Malcolm XLaurence Henry Via Wikimedia [public domain] Furthermore, Malcolm portrays his complete dedication to improving society through his resolve in using violence and endangering his own life for the sake of eliminating racial prejudice. Upon his return to America from the Hajj, Malcolm receives accusations from white reporters dubbing him as a “violent demagogue.” As a result, Malcolm demonstrates his strong dedication to eliminating racial oppression when he declares, “I am for violence if non-violence means we continue postponing a solution to the American black man's problem—just to avoid violence.[...]If it must take violence to get the black man his human rights in this country, I'm for violence exactly as you know the Irish, the Poles, or Jews would be if they were flagrantly discriminated against. I am just as they would be in that case” (Haley 224). By declaring, “I am for violence if non-violence means we continue postponing a solution,” Malcolm manifests his desire of using any means necessary to immediately address the unbridled persecution in America, rather than idly waiting for a solution to eventually arrive by peaceful means. Additionally, by stating, “I’m for violence exactly as you know the Irish, the Poles, or Jews would be,” he further emphasizes how pivotal using violence is in order to swiftly end persecution, for any other race would have also resorted to using force if they were as “flagrantly discriminated against” as African Americans. Malcolm’s desire to use any means necessary—including violence—to end racial prejudice display his dedication to his cause, allowing him to do whatever he believes best improves society. Malcolm’s strong commitment is further shown through his resolve to battle against discrimination, rather than passively waiting for change to come about non-violently. Additionally, although Malcolm understands how his beliefs and actions put his life in peril, he remains indifferent to the dangers he faces: “It is a time for martyrs now, and if I am to be one, it will be for the cause of brotherhood. That's the only thing that can save this country” (Haley 394). A martyr is someone who faces persecution and death for advocating and refusing to renounce his or her beliefs. In history, brave martyrs sacrifice their lives for the causes they believe in. The sacrifices these martyrs make are crucial in inspiring many others to courageously advocate for their beliefs, and stand up against injustices in society. Similarly, when Malcolm refers to himself as a martyr, his willingness to sacrifice himself “for the cause of brotherhood” shows his determination to ensure people of all colors in America coexist in peaceful harmony. Because Malcolm conveys how he would readily risk his life in order to empower others to fight against persecution no matter the consequences, he displays his extreme dedication to his cause. As a result, Malcolm’s willingness to use violence for the sake of eliminating persecution, and his selfless decision to sacrifice his life for the sake of brotherhood prove his utter devotion to the causes he believes in.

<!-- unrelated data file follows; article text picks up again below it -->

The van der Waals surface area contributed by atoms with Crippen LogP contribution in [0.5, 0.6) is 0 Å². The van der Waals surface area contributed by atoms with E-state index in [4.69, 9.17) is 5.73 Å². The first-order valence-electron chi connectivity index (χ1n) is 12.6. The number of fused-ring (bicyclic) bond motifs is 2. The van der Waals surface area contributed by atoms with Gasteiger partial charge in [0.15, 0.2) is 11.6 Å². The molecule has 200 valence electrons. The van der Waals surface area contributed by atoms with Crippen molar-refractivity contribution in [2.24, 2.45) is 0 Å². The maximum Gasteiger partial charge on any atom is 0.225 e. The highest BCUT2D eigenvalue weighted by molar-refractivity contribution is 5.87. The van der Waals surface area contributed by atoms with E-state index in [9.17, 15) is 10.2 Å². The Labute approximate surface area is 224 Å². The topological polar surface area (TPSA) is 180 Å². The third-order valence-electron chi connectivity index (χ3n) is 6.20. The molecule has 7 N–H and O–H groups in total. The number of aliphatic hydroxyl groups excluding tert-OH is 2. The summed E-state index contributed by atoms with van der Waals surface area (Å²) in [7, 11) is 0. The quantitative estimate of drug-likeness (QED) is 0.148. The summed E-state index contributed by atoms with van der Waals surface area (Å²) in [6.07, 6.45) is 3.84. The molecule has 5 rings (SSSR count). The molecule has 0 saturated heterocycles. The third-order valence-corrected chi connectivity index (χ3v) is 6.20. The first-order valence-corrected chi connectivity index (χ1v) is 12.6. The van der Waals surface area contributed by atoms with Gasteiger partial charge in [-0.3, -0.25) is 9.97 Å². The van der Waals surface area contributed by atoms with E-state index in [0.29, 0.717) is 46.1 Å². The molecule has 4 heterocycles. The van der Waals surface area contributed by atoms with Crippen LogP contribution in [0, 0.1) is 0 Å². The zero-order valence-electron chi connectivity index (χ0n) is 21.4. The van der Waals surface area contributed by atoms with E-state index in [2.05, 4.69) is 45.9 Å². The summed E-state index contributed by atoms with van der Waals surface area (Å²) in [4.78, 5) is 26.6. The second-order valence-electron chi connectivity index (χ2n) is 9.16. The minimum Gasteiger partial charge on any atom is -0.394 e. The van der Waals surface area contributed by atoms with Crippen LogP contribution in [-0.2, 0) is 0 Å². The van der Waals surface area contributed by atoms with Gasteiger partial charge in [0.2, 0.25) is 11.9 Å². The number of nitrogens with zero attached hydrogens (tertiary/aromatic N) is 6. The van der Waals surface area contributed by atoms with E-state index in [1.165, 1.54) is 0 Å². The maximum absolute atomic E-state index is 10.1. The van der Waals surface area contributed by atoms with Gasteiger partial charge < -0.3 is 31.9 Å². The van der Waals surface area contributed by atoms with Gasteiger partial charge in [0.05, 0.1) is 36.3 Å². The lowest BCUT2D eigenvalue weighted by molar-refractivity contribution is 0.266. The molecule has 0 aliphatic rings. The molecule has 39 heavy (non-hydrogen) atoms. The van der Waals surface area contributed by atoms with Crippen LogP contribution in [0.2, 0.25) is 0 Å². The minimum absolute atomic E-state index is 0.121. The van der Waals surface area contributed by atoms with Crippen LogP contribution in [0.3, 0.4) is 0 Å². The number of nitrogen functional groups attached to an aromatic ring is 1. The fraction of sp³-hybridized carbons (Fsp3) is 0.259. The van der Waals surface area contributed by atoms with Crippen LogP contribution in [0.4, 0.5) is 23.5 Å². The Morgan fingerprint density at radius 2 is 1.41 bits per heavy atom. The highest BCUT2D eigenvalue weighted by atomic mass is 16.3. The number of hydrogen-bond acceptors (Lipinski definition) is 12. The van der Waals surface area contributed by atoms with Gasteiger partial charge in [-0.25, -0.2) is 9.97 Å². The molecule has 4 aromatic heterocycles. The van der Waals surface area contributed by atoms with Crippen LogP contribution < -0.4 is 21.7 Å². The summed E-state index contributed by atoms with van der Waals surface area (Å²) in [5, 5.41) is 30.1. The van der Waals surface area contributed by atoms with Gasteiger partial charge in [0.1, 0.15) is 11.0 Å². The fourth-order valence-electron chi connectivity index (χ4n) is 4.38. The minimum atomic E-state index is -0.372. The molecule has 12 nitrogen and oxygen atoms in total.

Malcolm conquers all hardships impeding his path and passionately commits himself to improving flaws he sees within society; as a result, these traits make him a galvanizing figure worthy of reverence and admiration. When Malcolm overcomes his lack of a cohesive family by excelling in school, and creates his own organizations after his expulsion from the Nation of Islam, he encourages others to overcome debilitating hardships by moving forward. When Malcolm manifests his strong resolve to using any means necessary—including risking his life—to ensure African Americans receive the basic rights they deserve, he inspires others to dedicate themselves to causes they believe will have a lasting, positive impact on society. Malcolm influences others because he takes action when he sees any corruption in society, and does everything he can to fix it regardless of the danger it puts him in: “From the very beginning, from slavery to Jim Crow, that sense of catastrophe, of urgency, of needing to get it out, to cry out, to shout, somehow allowed that fire inside of his [Malcolm’s] bones to be pressed with power and with vision. He never lost that” (West). By exclaiming, “that sense of catastrophe, of urgency, of needing to get it out, to cry out, to shout,” West compares Malcolm’s actions to what someone would do in an accident. In an accident, you shout for help and fix the situation. Similarly, Malcolm realizes the persistent problem of prejudice African Americans constantly face, but rather than ignoring it, he understands the urgency to “cry out” and take any measures he can to get this problem fixed. As a result, he ignites a fire “with power and with vision” in himself that makes him passionately advocate for his dream of making America a place where African Americans are treated as fellow brothers alongside white people. Malcolm inspires others to take action and attack unjust issues plaguing society, rather than succumbing to these phantoms and allowing them to continue haunting people’s lives. As a shy and timid person, whenever I see others act inappropriately, I turn a blind eye and move on. Malcolm made me realize that by doing so, these injustices would never end, and my cowardice instead encourages others to believe the unacceptable actions they do are still tolerable. Malcolm’s valor and dedication in doing anything that would end the rampant oppression in society makes me realize I also have to take action if I want to make any difference in changing society for the better. Malcolm portrays what it means to be virtuous by fighting against the corruption in society, and sacrificing his life to a cause greater than himself. Every time his heart shatters to pieces by the injustices he sees, he shows what it means to be heroic: He picks up the shards, and uses them to stab back at the hatred and oppression. Malcolm inspires younger generations to be as virtuous as he was, and only when the people in society become more virtuous can hatred and persecution truly be eradicated.
"Malcolm X." Contemporary Heroes and Heroines, vol. 2, Gale, 1992. Biography in Context, https://link.galegroup.com/apps/doc/K1607000173/BIC1?u=powa9245&xid=8b608b34. Accessed 21 Dec. 2017.
Stone, Oliver. "Where I Find My Heroes." McCall's, Nov. 1992.
West, Cornel. "Why Malcolm X Still Speaks Truth to Power." Smithsonian Magazine, Feb. 2015.
X, Malcolm, and Alex Haley. The Autobiography of Malcolm X as told to Alex Haley. Grove Press, 1965.